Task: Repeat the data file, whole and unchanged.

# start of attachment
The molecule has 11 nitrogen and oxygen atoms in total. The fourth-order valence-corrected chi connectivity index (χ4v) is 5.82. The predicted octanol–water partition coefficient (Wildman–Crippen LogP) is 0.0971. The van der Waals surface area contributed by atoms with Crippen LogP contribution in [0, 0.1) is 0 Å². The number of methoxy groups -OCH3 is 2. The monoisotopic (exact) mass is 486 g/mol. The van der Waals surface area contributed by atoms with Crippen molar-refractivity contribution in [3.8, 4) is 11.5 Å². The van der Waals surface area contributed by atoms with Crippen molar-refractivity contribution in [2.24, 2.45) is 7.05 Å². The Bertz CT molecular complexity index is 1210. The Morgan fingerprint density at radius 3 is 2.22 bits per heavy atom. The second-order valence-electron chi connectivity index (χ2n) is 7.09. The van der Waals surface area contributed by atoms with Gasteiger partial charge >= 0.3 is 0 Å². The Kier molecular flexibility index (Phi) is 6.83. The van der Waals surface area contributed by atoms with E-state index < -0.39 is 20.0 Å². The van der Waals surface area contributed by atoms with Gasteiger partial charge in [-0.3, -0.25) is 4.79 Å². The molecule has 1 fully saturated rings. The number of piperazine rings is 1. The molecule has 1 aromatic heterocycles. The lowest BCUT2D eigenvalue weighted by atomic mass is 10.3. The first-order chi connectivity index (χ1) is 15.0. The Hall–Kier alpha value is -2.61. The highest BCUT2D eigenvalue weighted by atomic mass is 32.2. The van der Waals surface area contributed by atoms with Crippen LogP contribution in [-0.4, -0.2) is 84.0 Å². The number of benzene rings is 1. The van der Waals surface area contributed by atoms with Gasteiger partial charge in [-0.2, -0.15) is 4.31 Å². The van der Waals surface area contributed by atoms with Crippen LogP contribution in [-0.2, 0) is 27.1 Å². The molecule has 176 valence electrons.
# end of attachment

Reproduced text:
The molecule has 11 nitrogen and oxygen atoms in total. The fourth-order valence-corrected chi connectivity index (χ4v) is 5.82. The predicted octanol–water partition coefficient (Wildman–Crippen LogP) is 0.0971. The van der Waals surface area contributed by atoms with Crippen LogP contribution in [0, 0.1) is 0 Å². The number of methoxy groups -OCH3 is 2. The monoisotopic (exact) mass is 486 g/mol. The van der Waals surface area contributed by atoms with Crippen molar-refractivity contribution in [3.8, 4) is 11.5 Å². The van der Waals surface area contributed by atoms with Crippen molar-refractivity contribution in [2.24, 2.45) is 7.05 Å². The Bertz CT molecular complexity index is 1210. The Morgan fingerprint density at radius 3 is 2.22 bits per heavy atom. The second-order valence-electron chi connectivity index (χ2n) is 7.09. The van der Waals surface area contributed by atoms with Gasteiger partial charge >= 0.3 is 0 Å². The Kier molecular flexibility index (Phi) is 6.83. The van der Waals surface area contributed by atoms with E-state index < -0.39 is 20.0 Å². The van der Waals surface area contributed by atoms with Gasteiger partial charge in [-0.3, -0.25) is 4.79 Å². The molecule has 1 fully saturated rings. The number of piperazine rings is 1. The molecule has 1 aromatic heterocycles. The lowest BCUT2D eigenvalue weighted by atomic mass is 10.3. The first-order chi connectivity index (χ1) is 15.0. The Hall–Kier alpha value is -2.61. The highest BCUT2D eigenvalue weighted by atomic mass is 32.2. The van der Waals surface area contributed by atoms with Crippen LogP contribution in [-0.4, -0.2) is 84.0 Å². The number of benzene rings is 1. The van der Waals surface area contributed by atoms with Gasteiger partial charge in [-0.2, -0.15) is 4.31 Å². The van der Waals surface area contributed by atoms with Crippen LogP contribution in [-0.2, 0) is 27.1 Å². The molecule has 176 valence electrons.